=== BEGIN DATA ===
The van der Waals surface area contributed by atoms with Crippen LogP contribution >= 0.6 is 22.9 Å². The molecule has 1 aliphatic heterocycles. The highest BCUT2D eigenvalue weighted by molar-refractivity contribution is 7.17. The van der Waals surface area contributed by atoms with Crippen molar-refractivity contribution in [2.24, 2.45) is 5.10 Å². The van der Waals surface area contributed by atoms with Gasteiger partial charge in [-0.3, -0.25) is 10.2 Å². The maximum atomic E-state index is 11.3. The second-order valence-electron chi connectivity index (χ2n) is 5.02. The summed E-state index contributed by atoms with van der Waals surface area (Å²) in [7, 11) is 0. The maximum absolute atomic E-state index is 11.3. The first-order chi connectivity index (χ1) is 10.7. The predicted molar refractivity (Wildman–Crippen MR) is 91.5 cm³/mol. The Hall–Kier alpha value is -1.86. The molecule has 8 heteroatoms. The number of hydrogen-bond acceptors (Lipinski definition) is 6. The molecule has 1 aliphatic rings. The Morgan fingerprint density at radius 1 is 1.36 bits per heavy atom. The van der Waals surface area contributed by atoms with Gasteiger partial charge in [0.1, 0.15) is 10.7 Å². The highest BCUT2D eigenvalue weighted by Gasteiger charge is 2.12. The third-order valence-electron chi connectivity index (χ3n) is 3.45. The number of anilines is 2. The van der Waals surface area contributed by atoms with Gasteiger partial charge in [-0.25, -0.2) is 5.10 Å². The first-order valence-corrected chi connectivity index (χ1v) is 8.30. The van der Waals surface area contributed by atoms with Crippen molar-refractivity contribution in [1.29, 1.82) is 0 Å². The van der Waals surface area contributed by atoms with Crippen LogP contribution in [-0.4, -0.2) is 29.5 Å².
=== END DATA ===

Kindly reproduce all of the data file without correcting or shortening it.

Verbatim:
The van der Waals surface area contributed by atoms with Crippen LogP contribution >= 0.6 is 22.9 Å². The molecule has 1 aliphatic heterocycles. The highest BCUT2D eigenvalue weighted by molar-refractivity contribution is 7.17. The van der Waals surface area contributed by atoms with Crippen molar-refractivity contribution in [2.24, 2.45) is 5.10 Å². The van der Waals surface area contributed by atoms with Gasteiger partial charge in [-0.3, -0.25) is 10.2 Å². The maximum atomic E-state index is 11.3. The second-order valence-electron chi connectivity index (χ2n) is 5.02. The summed E-state index contributed by atoms with van der Waals surface area (Å²) in [7, 11) is 0. The maximum absolute atomic E-state index is 11.3. The first-order chi connectivity index (χ1) is 10.7. The predicted molar refractivity (Wildman–Crippen MR) is 91.5 cm³/mol. The Hall–Kier alpha value is -1.86. The molecule has 8 heteroatoms. The number of hydrogen-bond acceptors (Lipinski definition) is 6. The molecule has 1 aliphatic rings. The Morgan fingerprint density at radius 1 is 1.36 bits per heavy atom. The van der Waals surface area contributed by atoms with Gasteiger partial charge in [0.1, 0.15) is 10.7 Å². The highest BCUT2D eigenvalue weighted by Gasteiger charge is 2.12. The third-order valence-electron chi connectivity index (χ3n) is 3.45. The number of anilines is 2. The van der Waals surface area contributed by atoms with Gasteiger partial charge in [-0.25, -0.2) is 5.10 Å². The first-order valence-corrected chi connectivity index (χ1v) is 8.30. The van der Waals surface area contributed by atoms with Crippen molar-refractivity contribution in [1.29, 1.82) is 0 Å². The van der Waals surface area contributed by atoms with Crippen LogP contribution in [-0.4, -0.2) is 29.5 Å².